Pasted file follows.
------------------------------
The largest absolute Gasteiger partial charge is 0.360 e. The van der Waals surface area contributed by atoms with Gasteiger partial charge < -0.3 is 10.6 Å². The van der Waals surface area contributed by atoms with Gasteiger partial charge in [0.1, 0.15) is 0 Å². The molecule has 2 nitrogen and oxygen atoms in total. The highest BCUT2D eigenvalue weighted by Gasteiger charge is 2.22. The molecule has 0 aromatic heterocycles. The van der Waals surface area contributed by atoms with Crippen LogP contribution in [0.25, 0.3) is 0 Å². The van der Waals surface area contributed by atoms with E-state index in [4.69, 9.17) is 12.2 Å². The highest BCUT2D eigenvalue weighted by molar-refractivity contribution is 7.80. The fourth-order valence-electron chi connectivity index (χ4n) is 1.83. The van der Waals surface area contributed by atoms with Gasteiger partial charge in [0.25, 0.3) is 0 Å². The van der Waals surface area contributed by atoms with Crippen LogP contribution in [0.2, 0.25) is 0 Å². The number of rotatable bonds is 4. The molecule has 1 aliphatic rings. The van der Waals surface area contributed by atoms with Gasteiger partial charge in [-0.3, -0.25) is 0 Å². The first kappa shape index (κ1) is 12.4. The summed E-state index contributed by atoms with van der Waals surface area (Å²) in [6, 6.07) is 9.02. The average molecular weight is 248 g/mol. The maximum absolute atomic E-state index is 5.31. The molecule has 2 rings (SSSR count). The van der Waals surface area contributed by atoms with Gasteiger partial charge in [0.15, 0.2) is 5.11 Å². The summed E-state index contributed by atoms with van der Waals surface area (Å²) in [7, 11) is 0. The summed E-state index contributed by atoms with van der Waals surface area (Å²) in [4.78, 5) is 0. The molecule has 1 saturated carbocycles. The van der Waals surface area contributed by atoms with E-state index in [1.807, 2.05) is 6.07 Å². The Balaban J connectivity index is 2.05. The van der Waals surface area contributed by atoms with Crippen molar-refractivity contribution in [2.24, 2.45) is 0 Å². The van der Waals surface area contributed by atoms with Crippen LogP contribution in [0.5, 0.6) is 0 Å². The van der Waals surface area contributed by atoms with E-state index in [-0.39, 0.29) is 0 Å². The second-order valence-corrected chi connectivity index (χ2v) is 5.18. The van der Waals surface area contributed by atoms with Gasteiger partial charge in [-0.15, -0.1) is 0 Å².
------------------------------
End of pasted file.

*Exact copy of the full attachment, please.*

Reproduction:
The largest absolute Gasteiger partial charge is 0.360 e. The van der Waals surface area contributed by atoms with Gasteiger partial charge < -0.3 is 10.6 Å². The van der Waals surface area contributed by atoms with Gasteiger partial charge in [0.1, 0.15) is 0 Å². The molecule has 2 nitrogen and oxygen atoms in total. The highest BCUT2D eigenvalue weighted by Gasteiger charge is 2.22. The molecule has 0 aromatic heterocycles. The van der Waals surface area contributed by atoms with Crippen LogP contribution in [0.25, 0.3) is 0 Å². The van der Waals surface area contributed by atoms with E-state index in [4.69, 9.17) is 12.2 Å². The highest BCUT2D eigenvalue weighted by molar-refractivity contribution is 7.80. The fourth-order valence-electron chi connectivity index (χ4n) is 1.83. The van der Waals surface area contributed by atoms with Gasteiger partial charge in [0.25, 0.3) is 0 Å². The van der Waals surface area contributed by atoms with Crippen LogP contribution in [0.2, 0.25) is 0 Å². The number of rotatable bonds is 4. The molecule has 1 aliphatic rings. The van der Waals surface area contributed by atoms with Gasteiger partial charge in [-0.3, -0.25) is 0 Å². The first kappa shape index (κ1) is 12.4. The summed E-state index contributed by atoms with van der Waals surface area (Å²) in [6, 6.07) is 9.02. The average molecular weight is 248 g/mol. The maximum absolute atomic E-state index is 5.31. The molecule has 2 rings (SSSR count). The van der Waals surface area contributed by atoms with Gasteiger partial charge in [0.15, 0.2) is 5.11 Å². The summed E-state index contributed by atoms with van der Waals surface area (Å²) in [7, 11) is 0. The summed E-state index contributed by atoms with van der Waals surface area (Å²) in [4.78, 5) is 0. The molecule has 1 saturated carbocycles. The van der Waals surface area contributed by atoms with E-state index in [1.807, 2.05) is 6.07 Å². The Balaban J connectivity index is 2.05. The van der Waals surface area contributed by atoms with Crippen molar-refractivity contribution in [2.24, 2.45) is 0 Å². The van der Waals surface area contributed by atoms with Crippen LogP contribution in [0.5, 0.6) is 0 Å². The van der Waals surface area contributed by atoms with E-state index in [-0.39, 0.29) is 0 Å². The second-order valence-corrected chi connectivity index (χ2v) is 5.18. The van der Waals surface area contributed by atoms with Gasteiger partial charge in [-0.15, -0.1) is 0 Å².